It was easy to take Chris lightly, as he never seemed to take himself seriously. In fact, in  addition to serving in the US Army, Chris had a lengthy academic resume starting with  Little Rock University in the 1960s before graduating from one of the country’s most  renowned schools of photography, the Rochester Institute of Technology. He then went  on to receive a masters degree in history from New York University. His many accolades  include a National Endowment for the Arts Fellowship in photography, a Martin Luther  King, Jr. fellowship in history, a Rockefeller Fellow in Museum Education and Community  Studies, and a California Arts Council Artist in Residence. That background served him  well teaching photography classes for KSW and the San Francisco Recreation and Parks  (Harvey Milk) Photo Center.

Sandra Taylor-Smith, director of North Little Rock History Commission, said “the Dark  Hollow neighborhood has been nationally recognized through photography by Crystal  Huie, a Chinese American who lived in the neighborhood with his family in the 1970s.  He started taking pictures of people in the neighborhood and 23 of his pictures are in  the Smithsonian Institute.”

His photos of African Americans are beautifully showcased in his 1972 book Dark  Hollow, so named for the lack of electricity in the impoverished neighborhood. It’s clear  from his photographs that Chris had a very close connection with his African American  neighbors, the kind of bond that says “you’re one of us.” This allowed him to shoot  freely with no inhibitions, a luxury few photographers can ever take for granted. The  large format, 4 x 5 photos capture the rich detail of everyday life, yet leave plenty of  room to tell the full story. In the intervening years, the photos have lost none of their  descriptive powers at a time when Black people in the rural South still face significant challenges.

Photo by Chris Huie. Photo courtesy of the family of Chris Huie

During a stint living in New York City, Chris began taking pictures in Chinatown. This  was a revelation for the North Little Rock native. He wrote that “it was the first time I  had ever witnessed the Chinese New Year tradition of lion dancing and other  celebrations in full dress. I was awed and moved by the spirit of the event and the  excitement of the people…I realized how vital our traditions are in preserving our  identity as a people and culture within the larger society of America.”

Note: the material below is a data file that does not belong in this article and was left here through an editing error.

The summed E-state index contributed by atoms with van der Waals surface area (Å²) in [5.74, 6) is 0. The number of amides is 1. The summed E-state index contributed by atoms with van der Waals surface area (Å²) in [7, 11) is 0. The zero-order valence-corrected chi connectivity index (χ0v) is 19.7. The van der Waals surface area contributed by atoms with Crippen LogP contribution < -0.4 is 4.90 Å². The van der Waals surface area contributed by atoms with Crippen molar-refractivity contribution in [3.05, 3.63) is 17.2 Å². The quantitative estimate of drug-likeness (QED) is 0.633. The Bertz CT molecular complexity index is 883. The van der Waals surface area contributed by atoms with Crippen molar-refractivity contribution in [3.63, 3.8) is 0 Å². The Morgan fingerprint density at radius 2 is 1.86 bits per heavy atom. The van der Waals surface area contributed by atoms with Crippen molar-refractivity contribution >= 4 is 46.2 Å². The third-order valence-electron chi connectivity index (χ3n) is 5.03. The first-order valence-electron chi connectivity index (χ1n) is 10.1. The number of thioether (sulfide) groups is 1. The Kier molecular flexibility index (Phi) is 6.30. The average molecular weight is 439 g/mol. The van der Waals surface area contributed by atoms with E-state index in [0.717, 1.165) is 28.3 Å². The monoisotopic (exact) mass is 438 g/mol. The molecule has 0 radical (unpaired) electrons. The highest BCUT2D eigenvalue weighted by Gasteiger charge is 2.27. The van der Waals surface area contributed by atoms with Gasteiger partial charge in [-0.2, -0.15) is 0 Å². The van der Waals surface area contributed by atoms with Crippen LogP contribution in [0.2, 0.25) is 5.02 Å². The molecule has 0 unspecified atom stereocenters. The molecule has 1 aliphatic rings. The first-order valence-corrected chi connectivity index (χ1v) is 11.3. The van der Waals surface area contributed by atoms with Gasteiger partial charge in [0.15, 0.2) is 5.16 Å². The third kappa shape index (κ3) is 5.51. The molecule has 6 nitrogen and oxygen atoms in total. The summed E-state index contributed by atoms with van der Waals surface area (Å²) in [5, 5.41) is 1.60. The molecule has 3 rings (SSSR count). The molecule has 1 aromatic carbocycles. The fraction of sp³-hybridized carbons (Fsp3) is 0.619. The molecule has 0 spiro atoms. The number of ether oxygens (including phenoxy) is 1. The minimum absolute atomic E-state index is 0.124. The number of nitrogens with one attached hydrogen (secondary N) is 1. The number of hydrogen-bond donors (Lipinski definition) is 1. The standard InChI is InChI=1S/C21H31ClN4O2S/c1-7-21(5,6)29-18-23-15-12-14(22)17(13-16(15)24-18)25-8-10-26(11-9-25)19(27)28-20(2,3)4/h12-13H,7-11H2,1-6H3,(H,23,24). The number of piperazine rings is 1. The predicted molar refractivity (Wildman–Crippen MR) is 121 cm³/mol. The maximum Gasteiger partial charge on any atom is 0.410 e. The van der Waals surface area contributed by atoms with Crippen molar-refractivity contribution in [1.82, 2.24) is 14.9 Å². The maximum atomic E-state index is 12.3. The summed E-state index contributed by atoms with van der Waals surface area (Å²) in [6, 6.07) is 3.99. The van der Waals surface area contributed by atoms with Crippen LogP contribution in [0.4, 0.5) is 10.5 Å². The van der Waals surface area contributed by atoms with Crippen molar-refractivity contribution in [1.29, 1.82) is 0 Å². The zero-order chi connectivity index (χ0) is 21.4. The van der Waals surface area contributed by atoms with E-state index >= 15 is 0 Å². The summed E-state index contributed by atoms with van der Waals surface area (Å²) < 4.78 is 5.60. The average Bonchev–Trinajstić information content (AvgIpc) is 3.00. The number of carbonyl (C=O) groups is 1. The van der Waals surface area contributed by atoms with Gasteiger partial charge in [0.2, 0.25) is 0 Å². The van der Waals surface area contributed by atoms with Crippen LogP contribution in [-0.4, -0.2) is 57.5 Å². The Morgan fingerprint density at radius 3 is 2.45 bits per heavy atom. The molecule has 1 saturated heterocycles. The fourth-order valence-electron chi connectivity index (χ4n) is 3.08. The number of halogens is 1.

The Dark Hollow and Chinatown photos somehow made their appearance at a gallery  exhibition in Santa Fe, New Mexico. As the Santa Fe New Mexican newspaper reported  in 1972 “Huie was traveling through Santa Fe on his way to Los Angeles. His car, a 1954  Cadillac, broke down on the old Santa Fe Trail, and he decided to put on a show here.”  Leave it to Chris to turn lemons into lemonade.

In 2009, Chris was stricken by a stroke that greatly affected his speech until his recent  passing in December. It was frustrating for him not to be able to express himself clearly,  but he always maintained his sense of humor. The mere mention of Li Po’s bar, a  popular San Francisco Chinatown haunt back in the day, never failed to bring a smile to  his face. Likewise for the New Lun Ting Cafe, otherwise known as Pork Chop House to its  devoted KSW followers. I always wondered how a Chinese American boy from Arkansas  no less ended up with a name like Crystal. If you think about it though, it describes  Chris perfectly. Someone who refracts light brilliantly, casting a dazzling prismatic  rainbow that makes any space glow.

Rest in peace, dear friend.

There is a memorial blog for Chris where people can share their memories.